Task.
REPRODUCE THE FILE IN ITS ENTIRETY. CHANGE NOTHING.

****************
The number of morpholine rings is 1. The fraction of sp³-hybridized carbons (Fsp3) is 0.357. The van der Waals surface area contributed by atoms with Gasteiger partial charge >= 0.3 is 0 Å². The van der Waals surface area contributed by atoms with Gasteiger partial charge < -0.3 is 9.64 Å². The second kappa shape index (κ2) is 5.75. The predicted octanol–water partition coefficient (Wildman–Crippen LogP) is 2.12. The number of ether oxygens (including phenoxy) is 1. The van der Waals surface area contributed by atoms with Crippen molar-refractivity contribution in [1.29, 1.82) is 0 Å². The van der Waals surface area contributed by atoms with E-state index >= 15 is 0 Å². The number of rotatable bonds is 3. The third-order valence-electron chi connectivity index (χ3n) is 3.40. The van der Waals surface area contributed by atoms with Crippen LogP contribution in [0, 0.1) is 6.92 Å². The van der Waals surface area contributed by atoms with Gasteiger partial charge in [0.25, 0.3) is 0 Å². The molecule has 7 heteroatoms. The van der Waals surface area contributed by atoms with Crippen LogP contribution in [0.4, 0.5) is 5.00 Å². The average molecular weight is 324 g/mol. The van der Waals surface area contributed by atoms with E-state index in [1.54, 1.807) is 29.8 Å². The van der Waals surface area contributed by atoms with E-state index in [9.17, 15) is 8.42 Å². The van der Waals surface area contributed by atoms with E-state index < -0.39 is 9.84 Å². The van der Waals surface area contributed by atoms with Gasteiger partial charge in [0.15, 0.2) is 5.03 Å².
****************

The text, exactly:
The number of morpholine rings is 1. The fraction of sp³-hybridized carbons (Fsp3) is 0.357. The van der Waals surface area contributed by atoms with Gasteiger partial charge >= 0.3 is 0 Å². The van der Waals surface area contributed by atoms with Gasteiger partial charge < -0.3 is 9.64 Å². The second kappa shape index (κ2) is 5.75. The predicted octanol–water partition coefficient (Wildman–Crippen LogP) is 2.12. The number of ether oxygens (including phenoxy) is 1. The van der Waals surface area contributed by atoms with Crippen molar-refractivity contribution in [1.29, 1.82) is 0 Å². The van der Waals surface area contributed by atoms with E-state index >= 15 is 0 Å². The number of rotatable bonds is 3. The third-order valence-electron chi connectivity index (χ3n) is 3.40. The van der Waals surface area contributed by atoms with Crippen LogP contribution in [0, 0.1) is 6.92 Å². The van der Waals surface area contributed by atoms with Gasteiger partial charge in [0.25, 0.3) is 0 Å². The molecule has 7 heteroatoms. The van der Waals surface area contributed by atoms with Crippen LogP contribution in [0.4, 0.5) is 5.00 Å². The average molecular weight is 324 g/mol. The van der Waals surface area contributed by atoms with E-state index in [1.54, 1.807) is 29.8 Å². The van der Waals surface area contributed by atoms with E-state index in [9.17, 15) is 8.42 Å². The van der Waals surface area contributed by atoms with E-state index < -0.39 is 9.84 Å². The van der Waals surface area contributed by atoms with Gasteiger partial charge in [0.15, 0.2) is 5.03 Å².